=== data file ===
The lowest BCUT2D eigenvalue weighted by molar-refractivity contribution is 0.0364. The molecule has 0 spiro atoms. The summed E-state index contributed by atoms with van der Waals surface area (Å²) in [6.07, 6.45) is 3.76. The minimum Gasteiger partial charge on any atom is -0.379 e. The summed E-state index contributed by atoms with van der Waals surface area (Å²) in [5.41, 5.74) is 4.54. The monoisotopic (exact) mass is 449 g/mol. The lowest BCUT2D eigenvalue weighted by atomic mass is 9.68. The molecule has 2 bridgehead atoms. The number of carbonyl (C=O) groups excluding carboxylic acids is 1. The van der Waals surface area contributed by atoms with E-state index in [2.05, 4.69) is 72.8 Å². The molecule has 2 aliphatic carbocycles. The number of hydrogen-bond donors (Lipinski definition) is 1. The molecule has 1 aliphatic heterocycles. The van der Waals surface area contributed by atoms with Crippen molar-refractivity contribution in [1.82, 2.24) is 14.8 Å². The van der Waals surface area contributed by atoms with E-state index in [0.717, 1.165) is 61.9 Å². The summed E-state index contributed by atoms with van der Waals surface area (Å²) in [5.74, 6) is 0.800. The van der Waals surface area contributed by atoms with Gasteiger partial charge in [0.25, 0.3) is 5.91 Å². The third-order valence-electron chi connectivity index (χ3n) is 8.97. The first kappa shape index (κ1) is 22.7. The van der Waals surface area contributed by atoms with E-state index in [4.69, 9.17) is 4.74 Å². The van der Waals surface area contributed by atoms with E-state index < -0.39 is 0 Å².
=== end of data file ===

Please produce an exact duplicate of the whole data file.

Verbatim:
The lowest BCUT2D eigenvalue weighted by molar-refractivity contribution is 0.0364. The molecule has 0 spiro atoms. The summed E-state index contributed by atoms with van der Waals surface area (Å²) in [6.07, 6.45) is 3.76. The minimum Gasteiger partial charge on any atom is -0.379 e. The summed E-state index contributed by atoms with van der Waals surface area (Å²) in [5.41, 5.74) is 4.54. The monoisotopic (exact) mass is 449 g/mol. The lowest BCUT2D eigenvalue weighted by atomic mass is 9.68. The molecule has 2 bridgehead atoms. The number of carbonyl (C=O) groups excluding carboxylic acids is 1. The van der Waals surface area contributed by atoms with E-state index in [2.05, 4.69) is 72.8 Å². The molecule has 2 aliphatic carbocycles. The number of hydrogen-bond donors (Lipinski definition) is 1. The molecule has 1 aliphatic heterocycles. The van der Waals surface area contributed by atoms with Crippen molar-refractivity contribution in [1.82, 2.24) is 14.8 Å². The van der Waals surface area contributed by atoms with E-state index in [0.717, 1.165) is 61.9 Å². The summed E-state index contributed by atoms with van der Waals surface area (Å²) in [5.74, 6) is 0.800. The van der Waals surface area contributed by atoms with Gasteiger partial charge in [0.25, 0.3) is 5.91 Å². The third-order valence-electron chi connectivity index (χ3n) is 8.97. The first kappa shape index (κ1) is 22.7. The van der Waals surface area contributed by atoms with E-state index in [4.69, 9.17) is 4.74 Å². The van der Waals surface area contributed by atoms with E-state index < -0.39 is 0 Å².